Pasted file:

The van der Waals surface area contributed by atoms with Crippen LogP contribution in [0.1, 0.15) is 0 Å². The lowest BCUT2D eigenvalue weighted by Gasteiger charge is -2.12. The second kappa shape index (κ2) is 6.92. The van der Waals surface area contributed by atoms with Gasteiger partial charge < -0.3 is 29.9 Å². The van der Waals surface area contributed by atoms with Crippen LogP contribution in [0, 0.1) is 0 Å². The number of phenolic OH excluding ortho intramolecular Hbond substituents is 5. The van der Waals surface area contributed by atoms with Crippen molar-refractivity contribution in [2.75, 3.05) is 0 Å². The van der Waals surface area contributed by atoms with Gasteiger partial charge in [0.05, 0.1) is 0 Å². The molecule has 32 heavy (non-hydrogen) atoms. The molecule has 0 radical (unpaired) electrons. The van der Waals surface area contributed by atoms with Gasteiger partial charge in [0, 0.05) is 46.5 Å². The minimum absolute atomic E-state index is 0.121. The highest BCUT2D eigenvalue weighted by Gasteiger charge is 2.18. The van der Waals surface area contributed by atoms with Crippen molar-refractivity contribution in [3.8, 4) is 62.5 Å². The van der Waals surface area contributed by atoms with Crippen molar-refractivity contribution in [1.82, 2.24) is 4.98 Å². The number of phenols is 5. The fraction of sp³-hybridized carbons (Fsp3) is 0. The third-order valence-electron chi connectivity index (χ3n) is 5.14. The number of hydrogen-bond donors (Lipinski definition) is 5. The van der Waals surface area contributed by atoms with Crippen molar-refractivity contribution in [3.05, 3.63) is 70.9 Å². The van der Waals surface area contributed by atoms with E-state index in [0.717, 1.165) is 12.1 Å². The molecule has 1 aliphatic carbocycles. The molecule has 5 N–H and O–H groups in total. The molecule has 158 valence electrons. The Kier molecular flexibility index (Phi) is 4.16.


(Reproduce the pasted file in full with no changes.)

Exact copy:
The van der Waals surface area contributed by atoms with Crippen LogP contribution in [0.1, 0.15) is 0 Å². The lowest BCUT2D eigenvalue weighted by Gasteiger charge is -2.12. The second kappa shape index (κ2) is 6.92. The van der Waals surface area contributed by atoms with Gasteiger partial charge < -0.3 is 29.9 Å². The van der Waals surface area contributed by atoms with Crippen LogP contribution in [0, 0.1) is 0 Å². The number of phenolic OH excluding ortho intramolecular Hbond substituents is 5. The van der Waals surface area contributed by atoms with Crippen molar-refractivity contribution in [2.75, 3.05) is 0 Å². The van der Waals surface area contributed by atoms with Gasteiger partial charge in [0.05, 0.1) is 0 Å². The molecule has 32 heavy (non-hydrogen) atoms. The molecule has 0 radical (unpaired) electrons. The van der Waals surface area contributed by atoms with Gasteiger partial charge in [0, 0.05) is 46.5 Å². The minimum absolute atomic E-state index is 0.121. The highest BCUT2D eigenvalue weighted by Gasteiger charge is 2.18. The van der Waals surface area contributed by atoms with Crippen molar-refractivity contribution in [3.8, 4) is 62.5 Å². The van der Waals surface area contributed by atoms with Crippen molar-refractivity contribution in [1.82, 2.24) is 4.98 Å². The number of phenols is 5. The fraction of sp³-hybridized carbons (Fsp3) is 0. The third-order valence-electron chi connectivity index (χ3n) is 5.14. The number of hydrogen-bond donors (Lipinski definition) is 5. The van der Waals surface area contributed by atoms with Crippen molar-refractivity contribution in [3.05, 3.63) is 70.9 Å². The van der Waals surface area contributed by atoms with E-state index in [0.717, 1.165) is 12.1 Å². The molecule has 1 aliphatic carbocycles. The molecule has 5 N–H and O–H groups in total. The molecule has 158 valence electrons. The Kier molecular flexibility index (Phi) is 4.16.